Coasters looking for Highway 101 improvements should get ready for a round of provincial engagement on an alternate route study, launching by June, according to local Member of the Legislative Assembly (MLA) Nicholas Simons.
“About a year ago it was announced that the province would be looking at other ways to make the highway corridor safer, which is the priority, and to address issues around congestion as well,” Simons told Coast Reporter in a May 16 interview. He noted that the Ministry of Transportation and Infrastructure (MOTI) together with the shíshálh Nation will be focusing on prioritization of improvements to the Coast’s major transportation route. Those could include “identification of shorter bypass areas." Simons said areas like Reed and Henry Roads near an existing highway bypass would likely be discussed.
“People will be pleased to know that the review being conducted by the ministry will include discussion around active transportation along Highway 101, where the width of road is an issue. Any new alignment of the existing corridor would incorporate minimum recommended widths, which it currently doesn’t.”
Local demands for a new highway
Sunshine Coast Highway Society (SCHS), representative Robin Merriott said that while more discussion is welcomed, piecemeal changes to the route “is just throwing money at something that is never really going to improve things. Our view is that we need a completely new road – that’s where we’re looking.”
“For the amount of money they are spending on studies and minor improvements, you could build a new highway. With $350 million you could build a new highway from Langdale to north of Sechelt.”
Merriott was critical of the province’s 2020 Highway 101 corridor study. That document, which analyzed highway traffic demands projected to 2035, contained a demoralizing statement for SCHS: that the capacity of the two-lane Highway 101 is sufficient to accommodate the growth in traffic volumes. That meant a new and higher capacity route was not on the province’s radar for the immediate future.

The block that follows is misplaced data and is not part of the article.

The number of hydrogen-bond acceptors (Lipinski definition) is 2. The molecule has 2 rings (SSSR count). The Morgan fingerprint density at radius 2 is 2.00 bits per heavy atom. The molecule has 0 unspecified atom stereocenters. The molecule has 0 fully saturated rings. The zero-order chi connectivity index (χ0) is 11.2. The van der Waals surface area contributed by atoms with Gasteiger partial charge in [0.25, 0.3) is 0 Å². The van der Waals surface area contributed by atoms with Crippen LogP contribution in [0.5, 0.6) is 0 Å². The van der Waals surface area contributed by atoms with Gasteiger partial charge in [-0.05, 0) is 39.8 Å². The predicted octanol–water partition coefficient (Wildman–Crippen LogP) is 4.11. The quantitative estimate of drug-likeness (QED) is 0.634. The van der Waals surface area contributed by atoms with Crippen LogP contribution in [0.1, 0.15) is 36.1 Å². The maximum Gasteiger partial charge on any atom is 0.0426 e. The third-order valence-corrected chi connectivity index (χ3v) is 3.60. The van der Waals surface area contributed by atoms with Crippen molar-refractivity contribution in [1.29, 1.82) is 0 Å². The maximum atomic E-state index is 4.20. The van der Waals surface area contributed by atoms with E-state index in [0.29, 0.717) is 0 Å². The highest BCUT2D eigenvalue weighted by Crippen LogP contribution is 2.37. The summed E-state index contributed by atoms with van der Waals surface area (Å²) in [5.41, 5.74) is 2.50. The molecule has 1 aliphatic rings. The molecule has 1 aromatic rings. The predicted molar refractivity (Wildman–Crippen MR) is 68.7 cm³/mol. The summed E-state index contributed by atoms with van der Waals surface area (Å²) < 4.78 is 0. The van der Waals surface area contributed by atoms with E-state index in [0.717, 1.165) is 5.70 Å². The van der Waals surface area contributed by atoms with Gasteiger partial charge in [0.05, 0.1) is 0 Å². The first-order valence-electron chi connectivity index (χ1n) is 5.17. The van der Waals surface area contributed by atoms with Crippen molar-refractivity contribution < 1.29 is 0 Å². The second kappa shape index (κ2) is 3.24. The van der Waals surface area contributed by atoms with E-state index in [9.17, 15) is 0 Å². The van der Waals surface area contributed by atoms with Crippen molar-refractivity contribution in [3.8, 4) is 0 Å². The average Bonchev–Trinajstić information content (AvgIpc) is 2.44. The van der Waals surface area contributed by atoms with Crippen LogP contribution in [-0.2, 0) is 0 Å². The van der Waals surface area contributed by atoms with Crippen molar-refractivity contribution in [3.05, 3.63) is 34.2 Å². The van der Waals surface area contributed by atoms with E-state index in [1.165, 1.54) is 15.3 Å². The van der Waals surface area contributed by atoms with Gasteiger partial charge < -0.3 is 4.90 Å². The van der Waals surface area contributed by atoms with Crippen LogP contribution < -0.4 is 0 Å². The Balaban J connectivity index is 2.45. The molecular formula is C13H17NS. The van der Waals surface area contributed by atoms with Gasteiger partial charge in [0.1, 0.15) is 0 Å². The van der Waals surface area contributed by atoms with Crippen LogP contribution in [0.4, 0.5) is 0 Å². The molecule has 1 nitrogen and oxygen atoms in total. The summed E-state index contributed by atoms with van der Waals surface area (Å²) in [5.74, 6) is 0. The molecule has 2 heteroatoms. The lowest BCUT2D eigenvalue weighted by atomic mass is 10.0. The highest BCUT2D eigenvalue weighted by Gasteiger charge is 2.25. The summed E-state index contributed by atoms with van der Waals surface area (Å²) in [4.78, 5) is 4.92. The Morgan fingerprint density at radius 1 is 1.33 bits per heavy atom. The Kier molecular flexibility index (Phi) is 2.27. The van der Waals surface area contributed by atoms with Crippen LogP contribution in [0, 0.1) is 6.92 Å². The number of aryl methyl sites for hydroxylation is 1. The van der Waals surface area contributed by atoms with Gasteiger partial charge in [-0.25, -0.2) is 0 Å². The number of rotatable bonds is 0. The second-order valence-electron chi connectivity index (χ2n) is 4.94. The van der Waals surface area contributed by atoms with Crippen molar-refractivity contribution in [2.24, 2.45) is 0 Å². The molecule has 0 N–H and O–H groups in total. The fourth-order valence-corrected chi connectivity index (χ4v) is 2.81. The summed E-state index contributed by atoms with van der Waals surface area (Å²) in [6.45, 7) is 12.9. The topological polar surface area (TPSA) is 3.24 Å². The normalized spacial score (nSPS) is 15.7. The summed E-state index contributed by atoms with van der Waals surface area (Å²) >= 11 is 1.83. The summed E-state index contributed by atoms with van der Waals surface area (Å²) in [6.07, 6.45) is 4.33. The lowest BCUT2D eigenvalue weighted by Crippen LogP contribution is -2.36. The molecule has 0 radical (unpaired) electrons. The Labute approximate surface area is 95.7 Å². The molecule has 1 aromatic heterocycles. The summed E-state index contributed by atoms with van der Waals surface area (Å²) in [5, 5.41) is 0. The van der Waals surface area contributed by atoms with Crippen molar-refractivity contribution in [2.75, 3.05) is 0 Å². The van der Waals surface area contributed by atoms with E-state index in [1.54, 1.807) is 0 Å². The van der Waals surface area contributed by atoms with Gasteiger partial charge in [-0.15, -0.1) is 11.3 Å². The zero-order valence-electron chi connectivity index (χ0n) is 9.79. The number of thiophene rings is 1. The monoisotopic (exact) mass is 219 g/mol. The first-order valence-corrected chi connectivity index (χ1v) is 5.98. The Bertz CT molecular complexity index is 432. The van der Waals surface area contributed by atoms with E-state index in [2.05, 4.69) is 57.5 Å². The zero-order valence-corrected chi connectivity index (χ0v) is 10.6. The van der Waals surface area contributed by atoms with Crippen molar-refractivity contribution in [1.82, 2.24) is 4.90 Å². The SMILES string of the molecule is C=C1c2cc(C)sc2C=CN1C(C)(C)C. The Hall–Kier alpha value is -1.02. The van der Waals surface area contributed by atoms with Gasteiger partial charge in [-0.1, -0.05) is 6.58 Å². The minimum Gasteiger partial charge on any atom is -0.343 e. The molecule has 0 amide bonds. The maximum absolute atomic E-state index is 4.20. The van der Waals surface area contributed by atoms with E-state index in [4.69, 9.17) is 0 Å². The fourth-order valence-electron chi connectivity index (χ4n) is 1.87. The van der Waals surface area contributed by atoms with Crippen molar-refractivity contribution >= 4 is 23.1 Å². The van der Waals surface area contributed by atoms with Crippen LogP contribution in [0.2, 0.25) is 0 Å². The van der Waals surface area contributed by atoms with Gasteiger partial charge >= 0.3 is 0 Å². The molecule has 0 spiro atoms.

The group, which formed more than four years ago and continues to have more than 250 active supporters in the community continues to lobby for a new highway. Merriott said “we believe it is going to happen."
Current Coast road conditions
In the MLA’s opinion, “our roads got hammered” through the past winter. He pointed out that the area’s side roads are equally as vulnerable as the highway, and that through the late 2021 atmospheric river weather event, ditches filled and culverts were challenged and overwhelmed.
He said he was pleased with the level of response from MOTI and its contractors.
“In the spring, line painting and more patching will be done. There has been some kind of worldwide shortage of highway paint that has delayed things.”
Merriott expressed the view that more attention is needed. His comment was that “there’s a lot of potholes here, there and everywhere.”
Coast Reporter asked Simons, in advance of the interview for updates on the short-term Highway 101 improvement projects identified in the corridor study. We also requested details on how provincial road maintenance budgets for local infrastructure have been adjusted over the past five years, during times of high population growth on the Coast. The MLA said he would refer those questions to the ministry for a response. No response was received by our deadline.
No date for MOTI ministerial visit to the Coast
Simons had no update to share on the Sechelt and District Chamber of Commerce’s request to have minister Rob Fleming of MOTI visit the Coast to drive the highway and meet with the community.
“I talk to the minister fairly regularly, about this and the ferries as well. I will certainly put it to him, and until he visits, he will be hearing from me regularly. It’s always enlightening for people to see our beautiful road, even when it is not in the best of shape,” the local MLA stated.